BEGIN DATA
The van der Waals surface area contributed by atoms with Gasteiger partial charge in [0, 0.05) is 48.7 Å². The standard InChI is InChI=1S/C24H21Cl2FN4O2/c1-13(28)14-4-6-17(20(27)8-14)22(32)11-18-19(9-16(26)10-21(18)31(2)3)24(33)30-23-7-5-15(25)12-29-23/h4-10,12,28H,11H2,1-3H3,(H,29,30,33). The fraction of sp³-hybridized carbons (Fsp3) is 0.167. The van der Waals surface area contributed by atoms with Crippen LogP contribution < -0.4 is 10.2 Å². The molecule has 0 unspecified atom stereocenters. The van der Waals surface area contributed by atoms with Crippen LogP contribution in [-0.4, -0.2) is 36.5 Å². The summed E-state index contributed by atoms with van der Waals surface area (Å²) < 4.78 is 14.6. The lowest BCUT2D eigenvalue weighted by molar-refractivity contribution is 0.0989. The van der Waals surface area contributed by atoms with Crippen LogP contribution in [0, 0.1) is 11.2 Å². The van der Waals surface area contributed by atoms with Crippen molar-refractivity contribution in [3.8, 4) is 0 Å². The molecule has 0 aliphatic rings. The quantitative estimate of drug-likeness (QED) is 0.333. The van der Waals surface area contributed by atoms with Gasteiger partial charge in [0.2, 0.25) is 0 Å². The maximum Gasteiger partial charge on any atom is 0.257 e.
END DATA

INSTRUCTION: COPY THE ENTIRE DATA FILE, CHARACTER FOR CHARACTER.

The van der Waals surface area contributed by atoms with Gasteiger partial charge in [0, 0.05) is 48.7 Å². The standard InChI is InChI=1S/C24H21Cl2FN4O2/c1-13(28)14-4-6-17(20(27)8-14)22(32)11-18-19(9-16(26)10-21(18)31(2)3)24(33)30-23-7-5-15(25)12-29-23/h4-10,12,28H,11H2,1-3H3,(H,29,30,33). The fraction of sp³-hybridized carbons (Fsp3) is 0.167. The van der Waals surface area contributed by atoms with Crippen LogP contribution < -0.4 is 10.2 Å². The molecule has 0 unspecified atom stereocenters. The van der Waals surface area contributed by atoms with Crippen LogP contribution in [-0.4, -0.2) is 36.5 Å². The summed E-state index contributed by atoms with van der Waals surface area (Å²) < 4.78 is 14.6. The lowest BCUT2D eigenvalue weighted by molar-refractivity contribution is 0.0989. The van der Waals surface area contributed by atoms with Crippen LogP contribution in [0, 0.1) is 11.2 Å². The van der Waals surface area contributed by atoms with Crippen molar-refractivity contribution in [3.8, 4) is 0 Å². The molecule has 0 aliphatic rings. The quantitative estimate of drug-likeness (QED) is 0.333. The van der Waals surface area contributed by atoms with Gasteiger partial charge in [0.2, 0.25) is 0 Å². The maximum Gasteiger partial charge on any atom is 0.257 e.